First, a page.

Every single preset (more than 450) are legit emulations that capture the subtle nuances of films like Kodachrome and Tri-X to classic Polaroids. No gimmicks here. If you can’t find something you like, it’s easy to find something that’s close and customize it. Anything you create, you can save and share as a preset. Later, simply apply your custom preset to your images with the click of the mouse.
Their included presets are the most realistic film effects I’ve seen. The cross-process films are more genuine and authentic than any Photoshop action I’ve ever used. The previews are insanely fast. No more guessing what a preset is going to look like. The thumbnail previews render quickly, the main preview image changing instantly to reflect the thumbnail you’re evaluating, as quick as you can mouse over a thumbnail. If you’d like to see the presets, they have lots of Exposure examples available on their site.
Exposure 6 also includes panels for making global tonal adjustments to exposure, contrast and clarity to name a few. Most notable however, is the addition of Bokeh which used to be a separate Alien Skin plugin. Bokeh on its own is worth the investment–fully adjustable features that include lens simulation, motion blur, tilt-shift as well as realistic vignetting and depth of field. Bokeh is a remarkable lens simulation feature.
What about workflow?
Let’s talk about workflow because this is where Exposure 6 really shines. If you’re a wedding photographer, the last thing you want to do is get lost in Photoshop. Actions are great, but they are not ideal for a production-oriented workflow. Exposure 6 is a standalone application with an emphasis on speed. It’s a great external editor that works in conjunction with Adobe Lightroom or (wink, wink) Fundy Designer allowing you to avoid Photoshop altogether.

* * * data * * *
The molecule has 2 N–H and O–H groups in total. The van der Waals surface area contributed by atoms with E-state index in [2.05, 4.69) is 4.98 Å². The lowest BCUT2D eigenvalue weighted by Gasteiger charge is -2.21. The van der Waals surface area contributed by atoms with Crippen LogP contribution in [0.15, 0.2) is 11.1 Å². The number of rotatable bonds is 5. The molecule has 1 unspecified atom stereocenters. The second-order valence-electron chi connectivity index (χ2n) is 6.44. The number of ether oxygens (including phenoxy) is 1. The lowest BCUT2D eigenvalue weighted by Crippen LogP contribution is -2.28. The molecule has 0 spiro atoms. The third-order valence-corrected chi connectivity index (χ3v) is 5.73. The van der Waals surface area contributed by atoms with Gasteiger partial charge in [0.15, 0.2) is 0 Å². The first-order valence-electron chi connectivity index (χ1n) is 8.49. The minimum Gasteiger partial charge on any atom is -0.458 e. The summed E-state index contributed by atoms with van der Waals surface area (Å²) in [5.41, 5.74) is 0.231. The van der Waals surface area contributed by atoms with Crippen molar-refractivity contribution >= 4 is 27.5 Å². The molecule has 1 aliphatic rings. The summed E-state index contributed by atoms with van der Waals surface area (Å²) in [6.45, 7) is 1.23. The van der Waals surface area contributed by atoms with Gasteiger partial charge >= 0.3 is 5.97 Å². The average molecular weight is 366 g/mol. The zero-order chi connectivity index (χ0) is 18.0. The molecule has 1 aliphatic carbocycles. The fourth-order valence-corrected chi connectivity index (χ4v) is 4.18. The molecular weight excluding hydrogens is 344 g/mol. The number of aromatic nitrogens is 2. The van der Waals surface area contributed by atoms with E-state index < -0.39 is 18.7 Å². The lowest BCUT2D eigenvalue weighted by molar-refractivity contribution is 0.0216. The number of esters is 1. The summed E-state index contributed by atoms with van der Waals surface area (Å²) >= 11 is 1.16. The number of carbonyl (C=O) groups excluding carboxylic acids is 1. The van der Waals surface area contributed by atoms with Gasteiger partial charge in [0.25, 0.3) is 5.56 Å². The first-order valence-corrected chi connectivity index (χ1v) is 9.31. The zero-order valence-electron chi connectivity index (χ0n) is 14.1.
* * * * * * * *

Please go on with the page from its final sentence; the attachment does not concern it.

There is no right or wrong way when it comes to workflow, just personal preference. Most people use Alien Skin Exposure through Lightroom and the handoff couldn’t be easier. You choose the file format you want to work within Lightroom, the default being TIFF (JPEG works just fine) and Lightroom will create a copy in the format of your choice to hand off to Exposure.
Another workflow option, and just as valid, is to nail down your files in Lightroom and then export your images for further work in Exposure. Basically treating Lightroom as a one-way street for workflow. With weddings, you typically have 4-5 lighting situations. Bridal prep (getting ready), formals, bride and groom art shots, ceremony and reception.
You could take one image that represents each situation and design a preset in Exposure. Then open up all the images from that section and apply a “look” or style preset to those images. A quick way to use Exposure in a wedding workflow and never go near Photoshop.
Exposure 6 is one of those rare solutions that quickly establishes itself as an essential part of a professional photographers toolkit. It’s hard to share anything negative about Exposure, and it’s evident they’ve put effort into making this tool solid, packed with features and a focus on performance. I found myself wanting a side-by-side comparison when working with presets. They offer a split with lots of ways to display before and after, but I’d like to see the entire image. A masking feature would be a nice option, too, applying effects to portions of an image. And if Exposure 6 could handle RAW files, I’d consider asking for its hand in marriage. It’s that good.
Honestly, Exposure was on my radar years ago and I haven’t given it serious consideration until this version came out. I’m glad I did because it’s now one of my favorite tools in creating unique and authentic images that capture the best of digital and analog technologies. But hey, don’t take my word for it. Download a copy yourself (it’s a free evaluation) and decide for yourself. Let me know what you think. I bet you’ll be thanking me.